(UPDATED NOV. 9, 2010) Although more and more businesses are opening up to smartphones other than the BlackBerry, it's amazing how many people believe that the iPhone in particular doesn't have appropriate security for most enterprises. It does, and iOS 4 for the iPhone and iPod Touch now supports more security and management capabilities than all competitors except the BlackBerry and perhaps (based on what criteria matter to your business) Windows Mobile. "Businesses do seem to be comfortable with BlackBerry, certainly, and also with Windows Mobile. They are increasingly comfortable with iOS, especially with iOS 4," notes Forrester Research analyst Andrew Jaquith.
Why? Because these three mobile OSes use a mobile management server approach that lets IT set and enforce policies across the user base. In fact, Apple added that capability in iOS 4, released this summer. Most management tools support multiple devices; the exception is BlackBerry Enterprise Server (BES), which supports only RIM devices.
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But what about the other mobile devices? Google's Android is fast gaining popularity, perhaps now selling more devices than Apple and RIM each. Then there's the new Windows Phone 7 from Microsoft and the new WebOS 2.0 from Hewlett-Packard, both due to ship in a few weeks. Can they safely be brought into your business?
Let's go through the current versions of the seven major mobile platforms and their variants to see how securely they can be managed. The table at the end of this story highlights the capabilities of each mobile platform for the most common security and management needs.
First, a note on Exchange ActiveSync (EAS) policies, Microsoft's protocol for mobile security and device management: EAS is fast becoming the de facto protocol for managing mobile devices, supported to varying degrees by Apple (in iOS and Mac OS X), Google (in Android OS 2.x and in corporate Gmail), Hewlett-Packard/Palm (in WebOS 1.1 and later), IBM (in the latest version of Lotus Notes), Nokia (in some Symbian-based devices), Novell (in a server add-on for GroupWise), and of course Microsoft (in Windows, Windows Mobile, and Windows Phone 7). Only RIM is avoiding EAS, preferring to stick with its BES. It's also key to note that although there are 29 possible EAS policies, some of them don't apply to many mobile devices, such as disabling infrared or disallowing unsigned CAB files (Windows-specific app files).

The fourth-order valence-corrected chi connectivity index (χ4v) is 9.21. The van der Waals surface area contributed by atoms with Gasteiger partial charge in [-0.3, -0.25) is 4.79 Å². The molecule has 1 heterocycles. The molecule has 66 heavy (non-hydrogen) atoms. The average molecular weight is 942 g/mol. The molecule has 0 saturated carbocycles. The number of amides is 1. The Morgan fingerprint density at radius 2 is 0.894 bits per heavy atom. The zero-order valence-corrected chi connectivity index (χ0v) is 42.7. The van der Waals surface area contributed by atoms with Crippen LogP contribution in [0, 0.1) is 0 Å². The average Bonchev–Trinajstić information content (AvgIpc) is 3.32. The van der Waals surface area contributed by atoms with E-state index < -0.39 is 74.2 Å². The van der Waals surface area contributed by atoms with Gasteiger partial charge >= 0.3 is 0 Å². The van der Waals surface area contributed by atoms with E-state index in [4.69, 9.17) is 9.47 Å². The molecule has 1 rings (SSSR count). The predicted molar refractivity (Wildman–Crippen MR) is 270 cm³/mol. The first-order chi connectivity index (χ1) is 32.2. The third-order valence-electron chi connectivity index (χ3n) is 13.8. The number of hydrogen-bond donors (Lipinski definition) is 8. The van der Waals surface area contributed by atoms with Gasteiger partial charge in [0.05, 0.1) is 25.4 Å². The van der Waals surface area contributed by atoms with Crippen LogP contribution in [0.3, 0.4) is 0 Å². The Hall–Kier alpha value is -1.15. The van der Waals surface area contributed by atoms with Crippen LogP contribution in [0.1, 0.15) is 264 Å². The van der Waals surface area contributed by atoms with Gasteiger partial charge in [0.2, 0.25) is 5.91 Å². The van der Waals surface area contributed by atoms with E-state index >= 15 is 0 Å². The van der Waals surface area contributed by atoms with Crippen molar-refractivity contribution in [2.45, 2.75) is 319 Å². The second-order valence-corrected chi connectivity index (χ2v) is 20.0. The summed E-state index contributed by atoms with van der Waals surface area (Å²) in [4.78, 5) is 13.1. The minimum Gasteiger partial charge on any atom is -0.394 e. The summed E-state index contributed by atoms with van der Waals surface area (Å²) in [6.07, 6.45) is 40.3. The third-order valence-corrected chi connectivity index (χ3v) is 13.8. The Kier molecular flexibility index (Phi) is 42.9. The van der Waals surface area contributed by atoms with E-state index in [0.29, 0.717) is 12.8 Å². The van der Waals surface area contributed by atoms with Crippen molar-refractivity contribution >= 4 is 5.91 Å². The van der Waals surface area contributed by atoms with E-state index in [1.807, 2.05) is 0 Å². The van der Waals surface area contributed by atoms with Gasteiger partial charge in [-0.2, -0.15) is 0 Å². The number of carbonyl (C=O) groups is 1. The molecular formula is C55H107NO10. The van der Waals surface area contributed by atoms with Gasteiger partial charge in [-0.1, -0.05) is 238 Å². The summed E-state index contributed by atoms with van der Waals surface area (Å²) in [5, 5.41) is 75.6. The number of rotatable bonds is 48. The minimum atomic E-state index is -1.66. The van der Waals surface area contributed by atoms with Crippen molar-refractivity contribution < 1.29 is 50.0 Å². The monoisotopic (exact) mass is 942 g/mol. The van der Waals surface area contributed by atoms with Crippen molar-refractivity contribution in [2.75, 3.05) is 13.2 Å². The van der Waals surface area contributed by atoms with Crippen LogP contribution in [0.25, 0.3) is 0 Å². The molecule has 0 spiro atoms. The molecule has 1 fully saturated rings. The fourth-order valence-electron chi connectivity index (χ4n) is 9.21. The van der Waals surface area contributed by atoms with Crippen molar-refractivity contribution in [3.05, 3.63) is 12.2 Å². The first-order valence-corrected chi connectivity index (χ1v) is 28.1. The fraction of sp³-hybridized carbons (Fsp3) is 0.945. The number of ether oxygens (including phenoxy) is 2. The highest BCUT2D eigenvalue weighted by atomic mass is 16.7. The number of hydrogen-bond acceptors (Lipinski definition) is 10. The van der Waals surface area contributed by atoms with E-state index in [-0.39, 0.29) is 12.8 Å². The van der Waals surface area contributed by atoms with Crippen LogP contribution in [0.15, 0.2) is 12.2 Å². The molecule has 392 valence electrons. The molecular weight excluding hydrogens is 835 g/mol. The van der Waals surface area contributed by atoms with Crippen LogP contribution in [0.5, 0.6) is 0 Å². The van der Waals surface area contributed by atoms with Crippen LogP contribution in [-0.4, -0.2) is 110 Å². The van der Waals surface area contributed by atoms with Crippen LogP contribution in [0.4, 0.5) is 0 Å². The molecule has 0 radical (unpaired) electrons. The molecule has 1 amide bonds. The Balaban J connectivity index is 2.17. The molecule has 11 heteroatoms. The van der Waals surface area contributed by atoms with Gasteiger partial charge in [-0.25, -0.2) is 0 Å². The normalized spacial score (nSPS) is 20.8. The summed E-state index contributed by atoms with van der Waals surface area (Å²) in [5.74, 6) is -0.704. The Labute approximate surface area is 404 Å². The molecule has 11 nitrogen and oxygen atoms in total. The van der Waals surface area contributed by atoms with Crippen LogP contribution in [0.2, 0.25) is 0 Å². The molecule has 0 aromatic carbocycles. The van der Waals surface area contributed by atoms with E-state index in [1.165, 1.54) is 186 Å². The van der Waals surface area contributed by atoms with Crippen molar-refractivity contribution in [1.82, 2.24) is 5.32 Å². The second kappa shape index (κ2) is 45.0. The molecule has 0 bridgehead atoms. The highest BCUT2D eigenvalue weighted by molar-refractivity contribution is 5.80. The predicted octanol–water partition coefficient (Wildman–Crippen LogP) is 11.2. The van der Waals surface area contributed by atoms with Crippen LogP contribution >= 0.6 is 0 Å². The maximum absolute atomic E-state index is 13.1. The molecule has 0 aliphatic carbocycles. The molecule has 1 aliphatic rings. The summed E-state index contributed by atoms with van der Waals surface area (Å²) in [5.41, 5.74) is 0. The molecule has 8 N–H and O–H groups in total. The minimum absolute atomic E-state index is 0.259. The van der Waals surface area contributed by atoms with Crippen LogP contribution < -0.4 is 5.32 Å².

Second, a note on storage of corporate email, calendar, and contact data: Devices that support Microsoft Exchange, IBM Lotus Notes, or Novell GroupWise wipe out the emails and address books when access to the server is revoked -- or even just disabled, as in the case of iOS -- using protocols such as LDAP to do so. In other words, these servers use the same mechanisms to recall such corporate data from mobile devices as they use for PCs.
Now onto the mobile OSes and their capabilities.
RIM BlackBerry OS: The key to securing a BlackBerry is to use BES 5.0, which provides over-the-air management based on more than 400 security and management policies that IT can use, from password requirements to remote wiping. RIM does offer a free version of BES, but it's limited to Microsoft Exchange environments; it does not support IBM Lotus Notes or Novell GroupWise as the full version does. New to BES 5.0 is the ability to selectively wipe business data and apps from users' BlackBerrys (they must run BlackBerry OS 6.0), which makes it easier to support BlackBerrys owned by your employees and used for both business and personal purposes. Some BlackBerry models support RSA's SecurID second-factor hardware authentication tool, which is required in selected military environments.
RIM BlackBerry Tablet OS: RIM's strategy for securing its forthcoming BlackBerry Tablet OS, to be used in the RIM PlayBook in 2011, is the same as for the BlackBerry: BES. RIM promises equal security on the two operating systems.
Apple iOS: iOS 4 stepped up mobile management significantly by allowing auditable, assured application of EAS policies, as well as iOS-native policies, over the air. It also allows for selective wiping of business data and apps, and it supports complex passwords, on-device encryption, and remote wipe. The previous iPhone OS 3.x version supported 14 EAS policies managed through Exchange, and it used configuration payloads that could be emailed to users or made accessible via a Web link to install additional policies -- but there was no way to audit or assure their use. That number of supported EAS policies has not changed in iOS 4, though they now can be managed via mobile management tools from AirWatch, Boxtone, Good Technology, MobileIron, Symantec, Sybase’s Afaria unit, Tangoe, Zenprise, and others. The iPad will get iOS 4 next month, letting businesses manage it at the same level of a current iPhone or iPod Touch.